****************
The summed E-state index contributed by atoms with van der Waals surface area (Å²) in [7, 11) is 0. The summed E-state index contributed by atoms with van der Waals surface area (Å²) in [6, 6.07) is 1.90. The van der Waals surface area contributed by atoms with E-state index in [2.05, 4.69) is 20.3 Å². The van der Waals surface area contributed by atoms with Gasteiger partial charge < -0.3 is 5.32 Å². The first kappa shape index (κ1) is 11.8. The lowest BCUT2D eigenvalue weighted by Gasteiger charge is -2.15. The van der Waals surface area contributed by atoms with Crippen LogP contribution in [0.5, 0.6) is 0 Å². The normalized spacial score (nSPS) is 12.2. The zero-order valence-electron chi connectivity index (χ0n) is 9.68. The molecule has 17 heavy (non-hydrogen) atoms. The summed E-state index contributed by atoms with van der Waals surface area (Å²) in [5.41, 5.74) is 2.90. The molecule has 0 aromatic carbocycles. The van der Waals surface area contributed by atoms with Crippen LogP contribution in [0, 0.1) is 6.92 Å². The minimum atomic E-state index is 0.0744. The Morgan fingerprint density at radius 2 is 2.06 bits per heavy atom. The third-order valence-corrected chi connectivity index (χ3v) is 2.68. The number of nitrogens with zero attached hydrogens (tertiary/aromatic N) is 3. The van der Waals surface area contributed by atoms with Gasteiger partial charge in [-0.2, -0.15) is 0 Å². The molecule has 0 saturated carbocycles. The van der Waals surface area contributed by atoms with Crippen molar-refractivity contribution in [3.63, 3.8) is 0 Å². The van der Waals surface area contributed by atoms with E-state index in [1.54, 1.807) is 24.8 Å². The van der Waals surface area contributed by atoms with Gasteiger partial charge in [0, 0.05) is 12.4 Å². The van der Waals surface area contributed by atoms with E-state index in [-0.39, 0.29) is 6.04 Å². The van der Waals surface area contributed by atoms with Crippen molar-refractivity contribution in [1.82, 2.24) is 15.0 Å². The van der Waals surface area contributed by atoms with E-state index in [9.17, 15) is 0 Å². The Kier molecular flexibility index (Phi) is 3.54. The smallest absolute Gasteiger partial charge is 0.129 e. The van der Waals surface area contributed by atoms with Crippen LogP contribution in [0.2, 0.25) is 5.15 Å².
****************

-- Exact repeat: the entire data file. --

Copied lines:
The summed E-state index contributed by atoms with van der Waals surface area (Å²) in [7, 11) is 0. The summed E-state index contributed by atoms with van der Waals surface area (Å²) in [6, 6.07) is 1.90. The van der Waals surface area contributed by atoms with E-state index in [2.05, 4.69) is 20.3 Å². The van der Waals surface area contributed by atoms with Gasteiger partial charge < -0.3 is 5.32 Å². The first kappa shape index (κ1) is 11.8. The lowest BCUT2D eigenvalue weighted by Gasteiger charge is -2.15. The van der Waals surface area contributed by atoms with Crippen LogP contribution in [0.5, 0.6) is 0 Å². The normalized spacial score (nSPS) is 12.2. The zero-order valence-electron chi connectivity index (χ0n) is 9.68. The molecule has 17 heavy (non-hydrogen) atoms. The summed E-state index contributed by atoms with van der Waals surface area (Å²) in [5.41, 5.74) is 2.90. The molecule has 0 aromatic carbocycles. The van der Waals surface area contributed by atoms with Crippen LogP contribution in [0, 0.1) is 6.92 Å². The minimum atomic E-state index is 0.0744. The Morgan fingerprint density at radius 2 is 2.06 bits per heavy atom. The third-order valence-corrected chi connectivity index (χ3v) is 2.68. The number of nitrogens with zero attached hydrogens (tertiary/aromatic N) is 3. The van der Waals surface area contributed by atoms with Gasteiger partial charge in [-0.2, -0.15) is 0 Å². The molecule has 0 saturated carbocycles. The van der Waals surface area contributed by atoms with Crippen molar-refractivity contribution in [3.63, 3.8) is 0 Å². The van der Waals surface area contributed by atoms with E-state index in [1.54, 1.807) is 24.8 Å². The van der Waals surface area contributed by atoms with Gasteiger partial charge in [0, 0.05) is 12.4 Å². The van der Waals surface area contributed by atoms with E-state index in [-0.39, 0.29) is 6.04 Å². The van der Waals surface area contributed by atoms with Crippen molar-refractivity contribution in [1.82, 2.24) is 15.0 Å². The van der Waals surface area contributed by atoms with E-state index in [9.17, 15) is 0 Å². The Kier molecular flexibility index (Phi) is 3.54. The smallest absolute Gasteiger partial charge is 0.129 e. The van der Waals surface area contributed by atoms with Crippen LogP contribution in [0.2, 0.25) is 5.15 Å².